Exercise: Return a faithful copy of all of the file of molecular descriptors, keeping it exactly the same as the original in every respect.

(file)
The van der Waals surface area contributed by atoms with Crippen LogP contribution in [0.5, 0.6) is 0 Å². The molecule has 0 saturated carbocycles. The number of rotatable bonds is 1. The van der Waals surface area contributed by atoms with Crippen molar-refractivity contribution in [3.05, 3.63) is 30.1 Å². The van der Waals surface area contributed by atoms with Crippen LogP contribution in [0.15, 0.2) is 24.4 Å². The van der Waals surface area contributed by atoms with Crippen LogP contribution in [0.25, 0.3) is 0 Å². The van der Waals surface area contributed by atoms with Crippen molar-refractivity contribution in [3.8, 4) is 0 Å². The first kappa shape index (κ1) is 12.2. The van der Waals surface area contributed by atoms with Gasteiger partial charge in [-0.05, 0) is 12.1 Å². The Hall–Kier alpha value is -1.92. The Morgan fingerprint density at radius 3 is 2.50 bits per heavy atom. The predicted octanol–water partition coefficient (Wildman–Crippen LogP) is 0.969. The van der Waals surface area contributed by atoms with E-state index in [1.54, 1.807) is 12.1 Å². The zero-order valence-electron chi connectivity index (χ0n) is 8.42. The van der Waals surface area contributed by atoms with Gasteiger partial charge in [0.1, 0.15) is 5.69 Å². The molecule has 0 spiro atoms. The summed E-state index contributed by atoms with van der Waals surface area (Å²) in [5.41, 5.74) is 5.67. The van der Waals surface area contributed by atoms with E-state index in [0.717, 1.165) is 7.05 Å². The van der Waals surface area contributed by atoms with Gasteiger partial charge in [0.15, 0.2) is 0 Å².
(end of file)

The van der Waals surface area contributed by atoms with Crippen LogP contribution in [0.5, 0.6) is 0 Å². The molecule has 0 saturated carbocycles. The number of rotatable bonds is 1. The van der Waals surface area contributed by atoms with Crippen molar-refractivity contribution in [3.05, 3.63) is 30.1 Å². The van der Waals surface area contributed by atoms with Crippen LogP contribution in [0.15, 0.2) is 24.4 Å². The van der Waals surface area contributed by atoms with Crippen LogP contribution in [0.25, 0.3) is 0 Å². The van der Waals surface area contributed by atoms with Crippen molar-refractivity contribution in [3.8, 4) is 0 Å². The first kappa shape index (κ1) is 12.2. The van der Waals surface area contributed by atoms with Gasteiger partial charge in [-0.05, 0) is 12.1 Å². The Hall–Kier alpha value is -1.92. The Morgan fingerprint density at radius 3 is 2.50 bits per heavy atom. The predicted octanol–water partition coefficient (Wildman–Crippen LogP) is 0.969. The van der Waals surface area contributed by atoms with E-state index in [1.54, 1.807) is 12.1 Å². The zero-order valence-electron chi connectivity index (χ0n) is 8.42. The van der Waals surface area contributed by atoms with Gasteiger partial charge in [0.1, 0.15) is 5.69 Å². The molecule has 0 spiro atoms. The summed E-state index contributed by atoms with van der Waals surface area (Å²) in [5.41, 5.74) is 5.67. The van der Waals surface area contributed by atoms with E-state index in [0.717, 1.165) is 7.05 Å². The van der Waals surface area contributed by atoms with Gasteiger partial charge in [0.15, 0.2) is 0 Å².